"The Good Wife," CBS's Tuesday night legal drama that is now midway through an addictive and excellent second season, is one of those rare shows that become quietly totemic for loyal viewers, something we carry around but don't talk about.
It subsists quite well on a tiny fraction of the hip hype and thinky deconstructionist recaps that many premium cable dramas generate as a matter of course. Hardly anybody tweets new thoughts about "The Good Wife," which draws about 12 million viewers a week. It's just the good show.
So let's talk about it. Should Alicia Florrick (Julianna Margulies) unshackle herself from the post-scandal, brave-faced obligations of her dutiful, Silda Spitzer-like political wifehood to find true love with Will Gardner (Josh Charles) at the law firm where she is an overworked junior associate?
In a way, her love life is the least of our worries, on a show that has somehow managed to update and make mainstream the lost art of the long story arc. It asks you to remember what happened a few episodes -- or 30 episodes -- ago. It's a network show for the last few of us who can do that.
"The Good Wife" was born from an obvious pitch: The stoic spouse of one of those politicians who can't keep his pants zipped -- what goes through her mind during the media circus that ensues?
Instead of becoming a story about a bitter divorce and a tell-almost-all book contract, "The Good Wife," created by husband-wife team Robert and Michelle King, took seriously the theme of reinvention and self-reliance, as told through the eyes of a woman who was able to look away from her own press (imagine!). Right away, Alicia's choices left behind the parallels to headlines and entered the realm of satisfying fiction. Her husband (Chris Noth), the state's attorney in Chicago, went to prison; to support her two teenagers, Alicia fell back on her law degree.
Unlike thousands of recent and still unemployed law school grads in the real world, Alicia was immediately hired, thanks to connections -- namely Will Gardner, with whom Alicia went to law school.
The job she got was equally make-believe, sending her promptly into television's warp-speed concept of what a lawyer does and how the court system works. In Alicia's world, cases come to trial and receive a verdict before hour's end. Rather than invite scoff and scorn, I'd wager that "The Good Wife" is raptly watched by members of the bar.
"The Good Wife" owes most of its ratings to decades of court procedural dramas and fictional lawyers who predate Alicia, as far back as Perry Mason.
"The Good Wife" reminds me at times of the long-forgotten "L.A. Law," taking its sense of saga as importantly as it takes its cockamamie courtroom antics and characters.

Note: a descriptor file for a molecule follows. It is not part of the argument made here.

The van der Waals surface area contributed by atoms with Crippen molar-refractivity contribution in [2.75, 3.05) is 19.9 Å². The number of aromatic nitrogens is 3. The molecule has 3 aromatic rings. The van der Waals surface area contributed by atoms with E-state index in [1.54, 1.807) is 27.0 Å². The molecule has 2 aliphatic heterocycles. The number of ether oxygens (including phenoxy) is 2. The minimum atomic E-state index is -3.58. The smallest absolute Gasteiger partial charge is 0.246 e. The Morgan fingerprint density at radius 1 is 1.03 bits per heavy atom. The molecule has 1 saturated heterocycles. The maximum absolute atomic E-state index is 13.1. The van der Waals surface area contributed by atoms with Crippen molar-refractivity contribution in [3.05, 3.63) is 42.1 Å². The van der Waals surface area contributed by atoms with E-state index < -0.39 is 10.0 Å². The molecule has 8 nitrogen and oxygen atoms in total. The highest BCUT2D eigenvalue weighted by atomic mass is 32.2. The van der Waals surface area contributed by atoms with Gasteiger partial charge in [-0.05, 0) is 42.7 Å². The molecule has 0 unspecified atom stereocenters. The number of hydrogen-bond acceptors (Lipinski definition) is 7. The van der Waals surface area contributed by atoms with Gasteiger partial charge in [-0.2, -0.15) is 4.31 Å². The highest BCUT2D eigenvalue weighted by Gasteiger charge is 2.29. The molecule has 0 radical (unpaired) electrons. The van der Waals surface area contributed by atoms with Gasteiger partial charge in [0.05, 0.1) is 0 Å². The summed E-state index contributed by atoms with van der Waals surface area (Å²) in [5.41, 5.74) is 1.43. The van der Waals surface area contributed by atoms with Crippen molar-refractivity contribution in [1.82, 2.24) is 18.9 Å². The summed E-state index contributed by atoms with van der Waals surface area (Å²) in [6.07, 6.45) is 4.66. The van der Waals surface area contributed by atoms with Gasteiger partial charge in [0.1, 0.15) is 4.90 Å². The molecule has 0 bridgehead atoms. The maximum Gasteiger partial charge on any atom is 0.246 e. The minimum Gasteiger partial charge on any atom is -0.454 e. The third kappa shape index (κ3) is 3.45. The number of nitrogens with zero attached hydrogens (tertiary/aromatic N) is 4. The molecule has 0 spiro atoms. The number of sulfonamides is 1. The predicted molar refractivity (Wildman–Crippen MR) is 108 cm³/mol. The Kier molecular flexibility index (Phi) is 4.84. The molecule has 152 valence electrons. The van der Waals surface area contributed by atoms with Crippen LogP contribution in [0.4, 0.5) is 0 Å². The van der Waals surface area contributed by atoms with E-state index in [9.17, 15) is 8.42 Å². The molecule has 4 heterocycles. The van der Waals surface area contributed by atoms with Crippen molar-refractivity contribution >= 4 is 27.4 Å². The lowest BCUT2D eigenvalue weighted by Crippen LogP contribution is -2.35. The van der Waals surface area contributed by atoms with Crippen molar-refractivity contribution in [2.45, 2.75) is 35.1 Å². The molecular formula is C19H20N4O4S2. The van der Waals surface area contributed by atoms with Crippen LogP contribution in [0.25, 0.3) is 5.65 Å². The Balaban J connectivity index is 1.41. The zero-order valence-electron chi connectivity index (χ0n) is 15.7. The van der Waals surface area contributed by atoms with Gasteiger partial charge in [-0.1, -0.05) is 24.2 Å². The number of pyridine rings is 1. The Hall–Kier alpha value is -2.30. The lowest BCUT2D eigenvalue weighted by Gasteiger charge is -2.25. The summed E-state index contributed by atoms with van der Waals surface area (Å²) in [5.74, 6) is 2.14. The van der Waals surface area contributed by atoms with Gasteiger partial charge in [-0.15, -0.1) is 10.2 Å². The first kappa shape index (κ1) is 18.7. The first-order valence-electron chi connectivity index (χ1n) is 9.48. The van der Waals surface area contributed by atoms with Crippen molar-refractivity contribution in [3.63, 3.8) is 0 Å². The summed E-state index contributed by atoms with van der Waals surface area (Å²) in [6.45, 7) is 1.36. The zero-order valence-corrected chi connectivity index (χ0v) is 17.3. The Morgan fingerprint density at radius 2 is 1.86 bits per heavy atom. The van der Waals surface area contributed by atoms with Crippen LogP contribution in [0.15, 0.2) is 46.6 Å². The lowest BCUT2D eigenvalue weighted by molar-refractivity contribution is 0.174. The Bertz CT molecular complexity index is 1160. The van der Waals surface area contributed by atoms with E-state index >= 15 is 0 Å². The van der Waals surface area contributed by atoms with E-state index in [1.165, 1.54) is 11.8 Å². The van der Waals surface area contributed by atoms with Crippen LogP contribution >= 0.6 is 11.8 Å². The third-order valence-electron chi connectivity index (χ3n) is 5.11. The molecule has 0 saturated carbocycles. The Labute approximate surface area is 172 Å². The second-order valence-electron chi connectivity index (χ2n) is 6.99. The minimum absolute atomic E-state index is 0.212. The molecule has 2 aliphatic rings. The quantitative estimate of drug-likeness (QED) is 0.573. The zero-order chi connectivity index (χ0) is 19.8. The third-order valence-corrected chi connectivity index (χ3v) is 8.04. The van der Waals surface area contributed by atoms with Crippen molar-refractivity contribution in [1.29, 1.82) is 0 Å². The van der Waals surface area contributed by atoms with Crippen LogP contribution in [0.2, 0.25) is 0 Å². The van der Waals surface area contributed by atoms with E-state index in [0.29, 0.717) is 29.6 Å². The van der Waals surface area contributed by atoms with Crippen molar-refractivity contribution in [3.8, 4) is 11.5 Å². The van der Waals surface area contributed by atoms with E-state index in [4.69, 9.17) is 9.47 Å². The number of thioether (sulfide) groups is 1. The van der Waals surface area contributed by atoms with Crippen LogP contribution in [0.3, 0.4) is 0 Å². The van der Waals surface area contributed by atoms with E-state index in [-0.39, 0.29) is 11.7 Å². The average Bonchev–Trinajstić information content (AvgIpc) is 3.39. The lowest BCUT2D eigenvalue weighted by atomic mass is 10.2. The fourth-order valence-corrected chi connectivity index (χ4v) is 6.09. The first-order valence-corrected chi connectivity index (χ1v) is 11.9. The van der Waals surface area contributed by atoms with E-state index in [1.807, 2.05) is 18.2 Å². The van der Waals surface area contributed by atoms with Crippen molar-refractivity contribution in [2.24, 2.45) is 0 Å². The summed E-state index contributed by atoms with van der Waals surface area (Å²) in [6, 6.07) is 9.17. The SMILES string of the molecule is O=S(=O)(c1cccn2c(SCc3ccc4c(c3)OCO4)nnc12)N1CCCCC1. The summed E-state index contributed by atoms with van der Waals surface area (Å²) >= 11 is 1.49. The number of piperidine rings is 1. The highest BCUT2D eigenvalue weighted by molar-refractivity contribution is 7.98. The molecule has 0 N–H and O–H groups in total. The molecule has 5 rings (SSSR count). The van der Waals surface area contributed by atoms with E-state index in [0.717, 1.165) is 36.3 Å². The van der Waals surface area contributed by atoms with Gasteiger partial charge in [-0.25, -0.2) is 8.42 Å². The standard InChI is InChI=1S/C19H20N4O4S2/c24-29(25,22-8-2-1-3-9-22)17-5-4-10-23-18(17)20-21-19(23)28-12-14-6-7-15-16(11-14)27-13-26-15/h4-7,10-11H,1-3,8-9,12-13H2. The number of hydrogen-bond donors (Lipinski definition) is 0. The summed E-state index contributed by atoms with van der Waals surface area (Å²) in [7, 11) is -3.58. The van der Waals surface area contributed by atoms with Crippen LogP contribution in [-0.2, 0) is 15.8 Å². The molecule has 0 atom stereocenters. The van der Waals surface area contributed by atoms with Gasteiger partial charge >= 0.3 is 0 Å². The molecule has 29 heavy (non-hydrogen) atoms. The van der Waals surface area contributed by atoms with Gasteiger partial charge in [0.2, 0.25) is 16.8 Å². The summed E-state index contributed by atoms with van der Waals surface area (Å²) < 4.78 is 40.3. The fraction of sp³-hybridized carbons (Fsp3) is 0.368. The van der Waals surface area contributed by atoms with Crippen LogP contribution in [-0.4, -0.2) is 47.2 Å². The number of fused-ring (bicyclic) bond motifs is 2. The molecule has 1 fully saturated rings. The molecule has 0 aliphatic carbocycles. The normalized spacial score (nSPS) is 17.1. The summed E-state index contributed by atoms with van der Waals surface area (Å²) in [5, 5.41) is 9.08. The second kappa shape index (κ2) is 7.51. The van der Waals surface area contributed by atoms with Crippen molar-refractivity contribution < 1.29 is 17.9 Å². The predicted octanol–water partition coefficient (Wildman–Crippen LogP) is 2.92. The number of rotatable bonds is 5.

I can barely recall any of the cases in "L.A. Law," but I'll never forget Rosalind Shays plunging down the elevator shaft outside the McKenzie, Brackman, Chaney & Kuzak lobby.
"The Good Wife" returns us to that same desperate sense of life at the teetering law firm, leavened with the occasional oddball. Rather than fall back on high jinks, the show feeds on deadly serious conflict and deceit -- now between Will and Diane Lockhart (Christine Baranski), as they alternately aid and thwart a possible takeover by a new partner (Michael Ealy).
Television shows are busier than ever, and "The Good Wife" is sometimes much too busy in its attempt to remain essentially CBS-like and adhere to courtroom melodrama and murdered pretty people. Its plots are a swirl of BlackBerry alerts and YouTube shockers; it's all surreptitious meetings with court clerks and the sound of tires peeling out in parking garages. The usual clatter.
That is why, at least once an episode, Alicia simply stares off into space for a moment.
This happens to be Margulies' lasting contribution to her craft. It might be her only real move. Those crystalline eyes gaze out on all that corrupt Chicago gray.
Of all the people on television who are good at staring off into space, including the entire cast of "Mad Men," Alicia's stares are the most forlorn?
Yes, but also the most determined. Within these brief stares, "The Good Wife" gets down to the true work of illuminating life's biggies -- sex, gender, politics, justice, crime, teenagers getting in trouble with texts and videos -- without ever seeming as if it's trying to be about the biggies. It allows Alicia one or two scenes of moral doubt per episode and no more -- the beauty is in all the ambiguity around her.
Even Alicia succumbs to the gray zone. Early this season, in what was perhaps one of the few moments that "The Good Wife" has registered amid pop culture's noise, Alicia surprised us all and had sex against the bathroom sink with her husband. They made love while the telltale trumpeted theme to NPR's "All Things Considered" droned on a radio in the background.
It was as if "The Good Wife" had finally winked at the core demographic lurking within its 12 million loyalists: vaguely unhappy people who listen to NPR. "The Good Wife" is the compelling but only just slightly literary mystery novel stored in the Kindle sitting in someone's NPR pledge-drive tote bag.